Something Mack Collier just said rang a bell in my head: Technorati doesn’t count services like Twitter, Friendfeed, Plurk, Identi.ca, etc, as valid sources of traffic for a blog. Meaning, for the dozens of people who say that they find something interesting and share the link on Twitter, none of that goes towards whether a blog is authoritative.
Does that actually make sense? If we’re shifting as a user base into using services like Facebook, Twitter, and Jaiku more frequently (okay, not Jaiku), why wouldn’t Technorati, the current reigning source of “authority” of blogs on the web, count these sources?
Has Technorati become the Alexa of measurement?
Update: I guess Alexa counts FireFox now, too. Again, if you have the bar installed. Thanks for the update. (Note: Alexa, as far as I know, only counts users of the IE browser with the Alexa toolbar installed in its ratings of who visits your website, versus Compete and others who count much more.)
Technorati is a great place to get numbers about blogs, or to learn about what is reverberating around the blogosphere. But Twitter, Friendfeed and others provide alternative means for blog-like information to move freely.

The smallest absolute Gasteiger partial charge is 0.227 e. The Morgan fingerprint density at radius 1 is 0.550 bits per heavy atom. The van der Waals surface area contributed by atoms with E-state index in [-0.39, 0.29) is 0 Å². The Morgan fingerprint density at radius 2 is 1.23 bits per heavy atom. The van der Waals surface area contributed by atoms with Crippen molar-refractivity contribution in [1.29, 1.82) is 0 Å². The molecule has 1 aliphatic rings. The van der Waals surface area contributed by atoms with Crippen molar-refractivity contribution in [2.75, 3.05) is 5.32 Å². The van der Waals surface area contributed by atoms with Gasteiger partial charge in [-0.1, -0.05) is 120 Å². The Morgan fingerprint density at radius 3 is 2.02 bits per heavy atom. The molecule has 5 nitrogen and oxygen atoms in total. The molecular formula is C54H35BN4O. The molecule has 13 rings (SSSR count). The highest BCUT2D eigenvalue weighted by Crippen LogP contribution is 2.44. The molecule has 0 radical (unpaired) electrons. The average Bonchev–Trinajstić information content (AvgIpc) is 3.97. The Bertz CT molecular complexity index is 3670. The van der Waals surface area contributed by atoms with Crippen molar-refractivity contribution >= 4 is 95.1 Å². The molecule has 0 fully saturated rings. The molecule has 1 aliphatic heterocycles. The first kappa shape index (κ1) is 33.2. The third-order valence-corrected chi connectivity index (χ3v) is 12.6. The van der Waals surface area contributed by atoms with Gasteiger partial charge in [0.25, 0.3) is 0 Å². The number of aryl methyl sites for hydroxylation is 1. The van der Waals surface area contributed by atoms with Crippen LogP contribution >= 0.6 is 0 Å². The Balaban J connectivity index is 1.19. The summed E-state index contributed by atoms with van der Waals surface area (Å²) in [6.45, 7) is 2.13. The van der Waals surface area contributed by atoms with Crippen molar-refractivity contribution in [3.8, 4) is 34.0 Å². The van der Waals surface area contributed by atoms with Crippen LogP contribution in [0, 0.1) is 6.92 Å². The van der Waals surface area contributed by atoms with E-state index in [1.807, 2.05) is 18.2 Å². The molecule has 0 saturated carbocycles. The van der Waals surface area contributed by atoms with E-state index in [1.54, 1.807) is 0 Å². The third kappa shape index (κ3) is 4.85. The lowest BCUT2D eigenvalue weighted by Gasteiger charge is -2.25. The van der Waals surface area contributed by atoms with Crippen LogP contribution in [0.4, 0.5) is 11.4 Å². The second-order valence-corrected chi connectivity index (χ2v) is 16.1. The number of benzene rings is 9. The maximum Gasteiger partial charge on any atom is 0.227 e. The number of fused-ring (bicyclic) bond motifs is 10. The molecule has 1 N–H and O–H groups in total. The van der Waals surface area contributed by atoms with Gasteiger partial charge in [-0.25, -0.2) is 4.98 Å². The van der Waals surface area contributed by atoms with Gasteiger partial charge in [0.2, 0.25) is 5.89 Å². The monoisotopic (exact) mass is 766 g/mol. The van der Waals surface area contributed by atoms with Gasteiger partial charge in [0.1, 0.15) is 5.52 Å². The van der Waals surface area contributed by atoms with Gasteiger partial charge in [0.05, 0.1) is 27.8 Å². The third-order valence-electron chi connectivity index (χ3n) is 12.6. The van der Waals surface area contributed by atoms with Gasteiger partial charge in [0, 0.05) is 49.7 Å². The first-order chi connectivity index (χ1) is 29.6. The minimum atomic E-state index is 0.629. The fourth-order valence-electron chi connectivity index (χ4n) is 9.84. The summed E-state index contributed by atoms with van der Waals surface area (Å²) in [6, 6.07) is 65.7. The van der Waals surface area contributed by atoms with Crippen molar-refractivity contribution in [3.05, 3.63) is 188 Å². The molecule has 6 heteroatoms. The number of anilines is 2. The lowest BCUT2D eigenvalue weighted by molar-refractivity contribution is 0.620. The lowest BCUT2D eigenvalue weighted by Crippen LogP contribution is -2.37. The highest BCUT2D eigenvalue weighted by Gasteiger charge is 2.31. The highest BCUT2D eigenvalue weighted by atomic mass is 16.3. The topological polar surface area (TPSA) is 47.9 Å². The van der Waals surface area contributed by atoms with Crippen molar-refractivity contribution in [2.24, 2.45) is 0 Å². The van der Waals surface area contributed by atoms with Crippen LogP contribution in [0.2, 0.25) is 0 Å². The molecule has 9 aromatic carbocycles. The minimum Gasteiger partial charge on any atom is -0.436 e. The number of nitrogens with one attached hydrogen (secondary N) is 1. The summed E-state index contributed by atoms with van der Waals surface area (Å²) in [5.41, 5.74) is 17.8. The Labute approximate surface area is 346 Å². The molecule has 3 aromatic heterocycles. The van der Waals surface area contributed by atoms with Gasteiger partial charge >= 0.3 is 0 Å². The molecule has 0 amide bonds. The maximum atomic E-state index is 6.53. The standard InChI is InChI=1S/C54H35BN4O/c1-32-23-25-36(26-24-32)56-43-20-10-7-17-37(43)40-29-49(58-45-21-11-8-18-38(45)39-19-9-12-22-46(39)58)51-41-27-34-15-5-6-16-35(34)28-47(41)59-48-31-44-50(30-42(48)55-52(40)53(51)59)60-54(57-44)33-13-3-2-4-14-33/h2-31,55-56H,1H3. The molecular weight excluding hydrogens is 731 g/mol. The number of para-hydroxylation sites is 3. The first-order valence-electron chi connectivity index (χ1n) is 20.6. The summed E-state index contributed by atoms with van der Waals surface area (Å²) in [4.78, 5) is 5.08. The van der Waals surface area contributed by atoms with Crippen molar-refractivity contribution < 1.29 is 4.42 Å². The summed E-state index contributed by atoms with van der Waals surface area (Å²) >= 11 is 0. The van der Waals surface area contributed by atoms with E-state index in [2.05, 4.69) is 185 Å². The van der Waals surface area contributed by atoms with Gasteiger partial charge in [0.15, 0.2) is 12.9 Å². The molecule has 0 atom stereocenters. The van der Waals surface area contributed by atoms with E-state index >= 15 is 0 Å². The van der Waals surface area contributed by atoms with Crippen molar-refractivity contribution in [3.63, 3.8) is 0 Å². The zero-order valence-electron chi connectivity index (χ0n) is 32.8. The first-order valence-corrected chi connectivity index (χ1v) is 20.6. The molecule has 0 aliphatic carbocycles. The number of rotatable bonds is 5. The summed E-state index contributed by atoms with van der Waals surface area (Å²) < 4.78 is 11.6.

So, what is the premier site for analyzing blogs may find itself missing large swaths of data that essentially fill the same niche.
What should it do to adapt? Novel approaches for information flow will continue to be created and an organization can not continue to commit to a niche when the niche changes.
How does a group know when to take on new areas and when not to? This is one os the critical questions we face today. An innovation organization that is not ready to answer that question almost every day may not be around long.
Technorati Tags: Web 2.0